Individual Initiative in Teaching
With the work of institutes growing in strength, attention has now to be given everywhere to systematizing teaching efforts. In the document “The Institution of the Counselors” just issued, we emphasize the role that the Auxiliary Board members and their assistants play in helping the friends to meet this challenge, both at the level of individual initiative and of collective volition. As individuals progress through institute courses, they deepen their knowledge of the Faith, gain insights, and acquire skills of service. Some of the courses devoted to teaching will no doubt treat the subject in general terms. Others will focus on various means of sharing Bahá’u’lláh’s message with specific segments of society, incorporating the wisdom gleaned from the teaching endeavors of the friends. This combined process of action, learning and training will endow communities with an ever-increasing number of capable and eager teachers of the Cause.
Training alone, of course, does not necessarily lead to an upsurge in teaching activity. In every avenue of service, the friends need sustained encouragement. Our expectation is that the Auxiliary Board members, together with their assistants, will give special thought to how individual initiative can be cultivated, particularly as it relates to teaching. When training and encouragement are effective, a culture of growth is nourished in which the believers see their duty to teach as a natural consequence of having accepted Bahá’u’lláh. They “raise high the sacred torch of faith,” as was ‘Abdu’l‑Bahá’s wish, “labor ceaselessly, by day and by night,” and “consecrate every fleeting moment of their lives to the diffusion of the divine fragrance and the exaltation of God’s holy Word.” So enkindled do their hearts become with the fire of the love of God that whoever approaches them feels its warmth. They strive to be channels of the spirit, pure of heart, selfless and humble, possessing certitude and the courage that stems from reliance on God. In such a culture, teaching is the dominating passion of the lives of the believers. Fear of failure finds no place. Mutual support, commitment to learning, and appreciation of diversity of action are the prevailing norms.
During the coming months, you will be helping national communities, whose circumstances differ widely, to formulate plans for systematic growth. There are many countries where increased institutional capacity, particularly at the level of the region, now makes it possible to focus attention on smaller geographic areas. Most of these will consist of a cluster of villages and towns, but, sometimes, a large city and its suburbs may constitute an area of this kind. Among the factors that determine the boundaries of a cluster are culture, language, patterns of transport, infrastructure, and the social and economic life of the inhabitants. The areas into which a region divides will fall into various categories of development. Some will not yet be open to the Faith, while others will contain a few isolated localities and groups; in some, established communities will be gaining strength through a vigorous institute process; in a few, strong communities of deepened believers will be in a position to take on the challenges of systematic and accelerated expansion and consolidation.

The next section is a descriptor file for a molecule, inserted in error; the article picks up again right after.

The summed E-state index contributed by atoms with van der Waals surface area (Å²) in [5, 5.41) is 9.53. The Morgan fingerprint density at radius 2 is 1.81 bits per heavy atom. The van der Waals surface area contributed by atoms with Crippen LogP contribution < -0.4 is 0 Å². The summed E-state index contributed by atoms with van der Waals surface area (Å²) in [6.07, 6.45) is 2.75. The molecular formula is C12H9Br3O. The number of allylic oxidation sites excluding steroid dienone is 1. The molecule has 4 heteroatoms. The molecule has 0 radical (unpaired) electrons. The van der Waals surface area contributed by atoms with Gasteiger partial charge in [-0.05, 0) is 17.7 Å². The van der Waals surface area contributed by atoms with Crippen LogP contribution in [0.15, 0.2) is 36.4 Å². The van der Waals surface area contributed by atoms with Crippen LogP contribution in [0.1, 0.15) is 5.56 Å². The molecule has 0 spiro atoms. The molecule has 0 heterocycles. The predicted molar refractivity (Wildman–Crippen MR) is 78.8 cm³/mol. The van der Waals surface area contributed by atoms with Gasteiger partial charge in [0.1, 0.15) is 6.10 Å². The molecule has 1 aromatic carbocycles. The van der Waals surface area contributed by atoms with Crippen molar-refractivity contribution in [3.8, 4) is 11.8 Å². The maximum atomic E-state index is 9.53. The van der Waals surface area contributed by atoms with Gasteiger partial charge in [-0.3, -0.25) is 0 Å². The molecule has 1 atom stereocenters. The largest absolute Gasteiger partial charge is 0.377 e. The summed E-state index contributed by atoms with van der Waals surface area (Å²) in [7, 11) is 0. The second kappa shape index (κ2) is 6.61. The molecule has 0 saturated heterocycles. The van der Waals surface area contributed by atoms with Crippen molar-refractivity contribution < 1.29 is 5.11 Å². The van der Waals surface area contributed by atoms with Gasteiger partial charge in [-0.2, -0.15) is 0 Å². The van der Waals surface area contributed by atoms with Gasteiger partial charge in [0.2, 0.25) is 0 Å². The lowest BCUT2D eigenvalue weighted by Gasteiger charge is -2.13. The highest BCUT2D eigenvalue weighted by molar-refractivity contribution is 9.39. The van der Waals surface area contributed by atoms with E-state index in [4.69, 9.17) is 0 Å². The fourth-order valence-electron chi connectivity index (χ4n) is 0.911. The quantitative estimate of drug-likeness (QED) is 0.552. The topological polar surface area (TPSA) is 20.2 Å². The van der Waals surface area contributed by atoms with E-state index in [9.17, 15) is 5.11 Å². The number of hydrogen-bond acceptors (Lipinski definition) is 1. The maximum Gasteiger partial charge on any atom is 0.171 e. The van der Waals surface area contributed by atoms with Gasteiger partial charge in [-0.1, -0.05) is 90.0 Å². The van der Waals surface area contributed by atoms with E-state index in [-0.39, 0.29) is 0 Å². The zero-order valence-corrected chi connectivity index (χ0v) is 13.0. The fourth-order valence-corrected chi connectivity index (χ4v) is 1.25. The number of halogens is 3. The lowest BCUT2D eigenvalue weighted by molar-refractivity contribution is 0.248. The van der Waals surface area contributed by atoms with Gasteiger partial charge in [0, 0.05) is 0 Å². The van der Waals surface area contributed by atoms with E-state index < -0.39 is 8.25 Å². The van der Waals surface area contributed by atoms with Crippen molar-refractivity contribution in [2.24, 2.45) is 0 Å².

Once the appropriate categories have been identified, national plans in these countries will need to make provision for the progressive opening of virgin areas through the settlement of homefront pioneers. Such goals can be met with relative ease if pioneers are experienced in institute programs and are able to use their methods and materials in raising up a group of dedicated believers who can carry the work of the Faith forward in the area. Precious indeed will be the privilege of those who, in the remaining years of the first century of the Formative Age, place their trust in God and arise with fervor to take the lead in carrying the light of Divine guidance to every part of their countries. It is our hope that this call for homefront pioneers will generate great enthusiasm among the friends and open before their eyes a new vista of possibilities to serve the Faith.
According to this scheme, national plans will also need to include provision for the strengthening of other areas which, although open to the Faith, have yet to reach the level of development that prepares them for intensive activity. In those areas where strong communities with a corps of deepened believers exist, systematic programs for the expansion and consolidation of the Faith should be established forthwith. We have already indicated that the International Teaching Centre has identified certain patterns of growth appropriate for relatively small geographical areas. Since then, it has analyzed several pilot projects in various parts of the world, and its findings are highly encouraging. The lessons learned now provide a body of experience for the launching of programs for systematic growth in area after area. As you consult on this matter with National Spiritual Assemblies and Regional Councils, you will want to keep the Teaching Center informed.
It is important that national communities not rush into establishing intensive programs in an area before conditions are propitious. These conditions include: a high level of enthusiasm among a sizeable group of devoted and capable believers who understand the prerequisites for sustainable growth and can take ownership of the program; some basic experience on the part of a few communities in the cluster in holding classes for the spiritual education of children, devotional meetings, and the Nineteen Day Feast; the existence of a reasonable degree of administrative capacity in at least a few Local Spiritual Assemblies; the active involvement of several assistants to Auxiliary Board members in promoting community life; a pronounced spirit of collaboration among the various institutions working in the area; and above all, the strong presence of the training institute with a scheme of coordination that supports the systematic multiplication of study circles.